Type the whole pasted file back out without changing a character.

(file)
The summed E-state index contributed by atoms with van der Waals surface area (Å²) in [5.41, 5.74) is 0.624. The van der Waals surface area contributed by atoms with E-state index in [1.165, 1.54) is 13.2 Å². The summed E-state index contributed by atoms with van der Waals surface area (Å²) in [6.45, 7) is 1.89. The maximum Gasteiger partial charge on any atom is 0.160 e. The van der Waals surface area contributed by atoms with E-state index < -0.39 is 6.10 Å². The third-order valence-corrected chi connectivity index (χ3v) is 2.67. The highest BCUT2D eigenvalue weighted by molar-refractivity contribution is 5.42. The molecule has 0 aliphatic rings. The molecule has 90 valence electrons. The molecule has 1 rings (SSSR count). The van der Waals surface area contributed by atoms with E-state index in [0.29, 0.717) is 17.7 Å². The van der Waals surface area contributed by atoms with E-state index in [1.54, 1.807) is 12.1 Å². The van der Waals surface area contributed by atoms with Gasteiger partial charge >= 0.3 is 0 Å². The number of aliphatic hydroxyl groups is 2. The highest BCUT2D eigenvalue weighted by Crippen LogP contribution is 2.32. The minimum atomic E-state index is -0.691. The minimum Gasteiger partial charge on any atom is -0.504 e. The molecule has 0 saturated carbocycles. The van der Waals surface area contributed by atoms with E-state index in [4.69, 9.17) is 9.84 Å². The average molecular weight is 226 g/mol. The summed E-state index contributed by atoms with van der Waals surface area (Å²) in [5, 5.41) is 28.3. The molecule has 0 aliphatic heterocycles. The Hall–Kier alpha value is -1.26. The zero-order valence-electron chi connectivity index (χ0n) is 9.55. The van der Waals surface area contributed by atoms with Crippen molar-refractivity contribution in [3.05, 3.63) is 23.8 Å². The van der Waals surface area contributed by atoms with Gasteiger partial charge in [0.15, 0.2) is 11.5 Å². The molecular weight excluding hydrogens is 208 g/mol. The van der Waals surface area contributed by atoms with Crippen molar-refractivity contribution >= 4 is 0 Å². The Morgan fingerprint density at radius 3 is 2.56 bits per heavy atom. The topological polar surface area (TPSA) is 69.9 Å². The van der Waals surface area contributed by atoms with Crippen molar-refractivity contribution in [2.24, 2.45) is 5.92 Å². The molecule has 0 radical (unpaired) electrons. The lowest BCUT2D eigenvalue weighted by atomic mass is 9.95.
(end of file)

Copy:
The summed E-state index contributed by atoms with van der Waals surface area (Å²) in [5.41, 5.74) is 0.624. The van der Waals surface area contributed by atoms with E-state index in [1.165, 1.54) is 13.2 Å². The summed E-state index contributed by atoms with van der Waals surface area (Å²) in [6.45, 7) is 1.89. The maximum Gasteiger partial charge on any atom is 0.160 e. The van der Waals surface area contributed by atoms with E-state index < -0.39 is 6.10 Å². The third-order valence-corrected chi connectivity index (χ3v) is 2.67. The highest BCUT2D eigenvalue weighted by molar-refractivity contribution is 5.42. The molecule has 0 aliphatic rings. The molecule has 90 valence electrons. The molecule has 1 rings (SSSR count). The van der Waals surface area contributed by atoms with E-state index in [0.29, 0.717) is 17.7 Å². The van der Waals surface area contributed by atoms with E-state index in [1.54, 1.807) is 12.1 Å². The van der Waals surface area contributed by atoms with Gasteiger partial charge >= 0.3 is 0 Å². The number of aliphatic hydroxyl groups is 2. The highest BCUT2D eigenvalue weighted by Crippen LogP contribution is 2.32. The minimum atomic E-state index is -0.691. The minimum Gasteiger partial charge on any atom is -0.504 e. The molecule has 0 saturated carbocycles. The van der Waals surface area contributed by atoms with E-state index in [4.69, 9.17) is 9.84 Å². The average molecular weight is 226 g/mol. The summed E-state index contributed by atoms with van der Waals surface area (Å²) in [5, 5.41) is 28.3. The molecule has 0 aliphatic heterocycles. The Hall–Kier alpha value is -1.26. The zero-order valence-electron chi connectivity index (χ0n) is 9.55. The van der Waals surface area contributed by atoms with Crippen molar-refractivity contribution in [3.05, 3.63) is 23.8 Å². The van der Waals surface area contributed by atoms with Gasteiger partial charge in [0.15, 0.2) is 11.5 Å². The molecular weight excluding hydrogens is 208 g/mol. The van der Waals surface area contributed by atoms with Crippen molar-refractivity contribution >= 4 is 0 Å². The Morgan fingerprint density at radius 3 is 2.56 bits per heavy atom. The topological polar surface area (TPSA) is 69.9 Å². The van der Waals surface area contributed by atoms with Crippen molar-refractivity contribution in [2.24, 2.45) is 5.92 Å². The molecule has 0 radical (unpaired) electrons. The lowest BCUT2D eigenvalue weighted by atomic mass is 9.95.